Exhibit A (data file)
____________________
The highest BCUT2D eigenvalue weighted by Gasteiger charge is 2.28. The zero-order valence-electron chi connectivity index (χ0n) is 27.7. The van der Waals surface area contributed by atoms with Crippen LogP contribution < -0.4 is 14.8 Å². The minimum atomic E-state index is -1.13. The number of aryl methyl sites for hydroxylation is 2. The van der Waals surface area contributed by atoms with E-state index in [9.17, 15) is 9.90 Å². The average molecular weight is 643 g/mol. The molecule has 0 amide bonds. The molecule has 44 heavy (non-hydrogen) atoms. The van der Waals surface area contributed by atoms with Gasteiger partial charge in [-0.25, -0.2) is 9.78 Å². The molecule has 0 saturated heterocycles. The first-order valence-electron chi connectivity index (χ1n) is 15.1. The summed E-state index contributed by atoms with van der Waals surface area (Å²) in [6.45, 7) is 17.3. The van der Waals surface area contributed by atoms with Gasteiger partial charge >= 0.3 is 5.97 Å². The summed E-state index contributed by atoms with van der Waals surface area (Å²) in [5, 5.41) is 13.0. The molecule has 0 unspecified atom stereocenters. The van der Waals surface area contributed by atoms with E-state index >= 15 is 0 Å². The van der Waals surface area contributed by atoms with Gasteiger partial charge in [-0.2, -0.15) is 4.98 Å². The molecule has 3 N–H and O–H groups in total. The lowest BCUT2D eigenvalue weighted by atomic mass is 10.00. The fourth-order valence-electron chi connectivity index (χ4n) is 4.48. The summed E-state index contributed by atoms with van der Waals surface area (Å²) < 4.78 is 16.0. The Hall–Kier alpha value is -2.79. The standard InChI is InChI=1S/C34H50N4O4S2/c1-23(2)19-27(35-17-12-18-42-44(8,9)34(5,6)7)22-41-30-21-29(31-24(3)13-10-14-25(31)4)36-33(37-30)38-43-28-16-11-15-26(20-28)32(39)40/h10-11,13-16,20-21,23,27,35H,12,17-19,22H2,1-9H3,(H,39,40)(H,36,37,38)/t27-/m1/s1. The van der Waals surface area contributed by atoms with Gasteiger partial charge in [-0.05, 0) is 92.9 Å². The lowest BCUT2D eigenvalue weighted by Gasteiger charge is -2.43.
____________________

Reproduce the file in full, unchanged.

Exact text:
The highest BCUT2D eigenvalue weighted by Gasteiger charge is 2.28. The zero-order valence-electron chi connectivity index (χ0n) is 27.7. The van der Waals surface area contributed by atoms with Crippen LogP contribution < -0.4 is 14.8 Å². The minimum atomic E-state index is -1.13. The number of aryl methyl sites for hydroxylation is 2. The van der Waals surface area contributed by atoms with E-state index in [9.17, 15) is 9.90 Å². The average molecular weight is 643 g/mol. The molecule has 0 amide bonds. The molecule has 44 heavy (non-hydrogen) atoms. The van der Waals surface area contributed by atoms with Gasteiger partial charge in [-0.25, -0.2) is 9.78 Å². The molecule has 0 saturated heterocycles. The first-order valence-electron chi connectivity index (χ1n) is 15.1. The summed E-state index contributed by atoms with van der Waals surface area (Å²) in [6.45, 7) is 17.3. The van der Waals surface area contributed by atoms with Gasteiger partial charge >= 0.3 is 5.97 Å². The summed E-state index contributed by atoms with van der Waals surface area (Å²) in [5, 5.41) is 13.0. The molecule has 0 unspecified atom stereocenters. The van der Waals surface area contributed by atoms with E-state index >= 15 is 0 Å². The van der Waals surface area contributed by atoms with Gasteiger partial charge in [-0.2, -0.15) is 4.98 Å². The molecule has 3 N–H and O–H groups in total. The lowest BCUT2D eigenvalue weighted by atomic mass is 10.00. The fourth-order valence-electron chi connectivity index (χ4n) is 4.48. The summed E-state index contributed by atoms with van der Waals surface area (Å²) < 4.78 is 16.0. The Hall–Kier alpha value is -2.79. The standard InChI is InChI=1S/C34H50N4O4S2/c1-23(2)19-27(35-17-12-18-42-44(8,9)34(5,6)7)22-41-30-21-29(31-24(3)13-10-14-25(31)4)36-33(37-30)38-43-28-16-11-15-26(20-28)32(39)40/h10-11,13-16,20-21,23,27,35H,12,17-19,22H2,1-9H3,(H,39,40)(H,36,37,38)/t27-/m1/s1. The van der Waals surface area contributed by atoms with Gasteiger partial charge in [-0.05, 0) is 92.9 Å². The lowest BCUT2D eigenvalue weighted by Gasteiger charge is -2.43.